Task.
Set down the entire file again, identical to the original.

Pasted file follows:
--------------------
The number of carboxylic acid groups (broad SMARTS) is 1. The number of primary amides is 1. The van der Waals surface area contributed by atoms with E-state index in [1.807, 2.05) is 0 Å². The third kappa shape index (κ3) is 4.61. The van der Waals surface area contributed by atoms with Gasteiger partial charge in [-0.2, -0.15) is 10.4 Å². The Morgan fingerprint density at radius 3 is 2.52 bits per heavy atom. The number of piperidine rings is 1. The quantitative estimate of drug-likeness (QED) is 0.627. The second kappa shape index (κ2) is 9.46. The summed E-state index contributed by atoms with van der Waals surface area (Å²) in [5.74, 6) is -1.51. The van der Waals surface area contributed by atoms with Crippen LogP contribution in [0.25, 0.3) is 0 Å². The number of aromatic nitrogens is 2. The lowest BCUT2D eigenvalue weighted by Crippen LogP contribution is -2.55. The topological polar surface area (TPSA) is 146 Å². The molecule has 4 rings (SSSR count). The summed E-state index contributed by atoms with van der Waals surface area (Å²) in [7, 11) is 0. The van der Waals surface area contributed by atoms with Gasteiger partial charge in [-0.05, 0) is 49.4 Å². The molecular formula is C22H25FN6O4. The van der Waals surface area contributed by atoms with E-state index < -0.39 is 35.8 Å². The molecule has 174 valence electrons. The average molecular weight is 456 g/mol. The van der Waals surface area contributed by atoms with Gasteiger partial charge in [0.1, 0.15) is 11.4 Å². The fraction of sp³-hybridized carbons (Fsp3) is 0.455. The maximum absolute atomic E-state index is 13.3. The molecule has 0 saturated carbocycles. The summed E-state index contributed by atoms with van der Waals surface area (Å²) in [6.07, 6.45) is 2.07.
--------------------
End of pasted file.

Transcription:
The number of carboxylic acid groups (broad SMARTS) is 1. The number of primary amides is 1. The van der Waals surface area contributed by atoms with E-state index in [1.807, 2.05) is 0 Å². The third kappa shape index (κ3) is 4.61. The van der Waals surface area contributed by atoms with Gasteiger partial charge in [-0.2, -0.15) is 10.4 Å². The Morgan fingerprint density at radius 3 is 2.52 bits per heavy atom. The number of piperidine rings is 1. The quantitative estimate of drug-likeness (QED) is 0.627. The second kappa shape index (κ2) is 9.46. The summed E-state index contributed by atoms with van der Waals surface area (Å²) in [5.74, 6) is -1.51. The van der Waals surface area contributed by atoms with Crippen LogP contribution in [0.25, 0.3) is 0 Å². The number of aromatic nitrogens is 2. The lowest BCUT2D eigenvalue weighted by Crippen LogP contribution is -2.55. The topological polar surface area (TPSA) is 146 Å². The molecule has 4 rings (SSSR count). The summed E-state index contributed by atoms with van der Waals surface area (Å²) in [7, 11) is 0. The van der Waals surface area contributed by atoms with Gasteiger partial charge in [-0.05, 0) is 49.4 Å². The molecular formula is C22H25FN6O4. The van der Waals surface area contributed by atoms with E-state index < -0.39 is 35.8 Å². The molecule has 174 valence electrons. The average molecular weight is 456 g/mol. The van der Waals surface area contributed by atoms with Gasteiger partial charge in [0.1, 0.15) is 11.4 Å². The fraction of sp³-hybridized carbons (Fsp3) is 0.455. The maximum absolute atomic E-state index is 13.3. The molecule has 0 saturated carbocycles. The summed E-state index contributed by atoms with van der Waals surface area (Å²) in [6.07, 6.45) is 2.07.